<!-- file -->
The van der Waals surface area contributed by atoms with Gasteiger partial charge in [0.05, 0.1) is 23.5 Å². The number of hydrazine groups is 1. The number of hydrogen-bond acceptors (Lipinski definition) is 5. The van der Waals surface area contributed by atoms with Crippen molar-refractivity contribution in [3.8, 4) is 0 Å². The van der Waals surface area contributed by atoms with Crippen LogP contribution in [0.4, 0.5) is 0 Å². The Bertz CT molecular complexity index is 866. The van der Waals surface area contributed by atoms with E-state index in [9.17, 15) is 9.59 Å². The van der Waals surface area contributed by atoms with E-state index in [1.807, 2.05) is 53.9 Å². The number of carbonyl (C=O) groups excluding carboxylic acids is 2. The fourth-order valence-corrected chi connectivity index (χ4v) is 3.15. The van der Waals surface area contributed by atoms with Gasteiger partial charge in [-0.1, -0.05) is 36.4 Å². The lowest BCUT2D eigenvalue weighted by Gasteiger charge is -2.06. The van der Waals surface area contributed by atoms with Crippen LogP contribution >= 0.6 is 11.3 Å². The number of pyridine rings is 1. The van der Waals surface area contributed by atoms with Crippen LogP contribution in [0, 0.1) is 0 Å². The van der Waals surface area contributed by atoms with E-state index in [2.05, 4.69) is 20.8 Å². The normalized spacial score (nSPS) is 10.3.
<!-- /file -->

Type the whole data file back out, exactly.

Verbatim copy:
The van der Waals surface area contributed by atoms with Gasteiger partial charge in [0.05, 0.1) is 23.5 Å². The number of hydrazine groups is 1. The number of hydrogen-bond acceptors (Lipinski definition) is 5. The van der Waals surface area contributed by atoms with Crippen molar-refractivity contribution in [3.8, 4) is 0 Å². The van der Waals surface area contributed by atoms with Crippen LogP contribution in [0.4, 0.5) is 0 Å². The Bertz CT molecular complexity index is 866. The van der Waals surface area contributed by atoms with E-state index in [9.17, 15) is 9.59 Å². The van der Waals surface area contributed by atoms with E-state index in [1.807, 2.05) is 53.9 Å². The number of carbonyl (C=O) groups excluding carboxylic acids is 2. The fourth-order valence-corrected chi connectivity index (χ4v) is 3.15. The van der Waals surface area contributed by atoms with Gasteiger partial charge in [-0.1, -0.05) is 36.4 Å². The lowest BCUT2D eigenvalue weighted by Gasteiger charge is -2.06. The van der Waals surface area contributed by atoms with Crippen LogP contribution >= 0.6 is 11.3 Å². The number of pyridine rings is 1. The van der Waals surface area contributed by atoms with Crippen LogP contribution in [0, 0.1) is 0 Å². The van der Waals surface area contributed by atoms with E-state index in [2.05, 4.69) is 20.8 Å². The normalized spacial score (nSPS) is 10.3.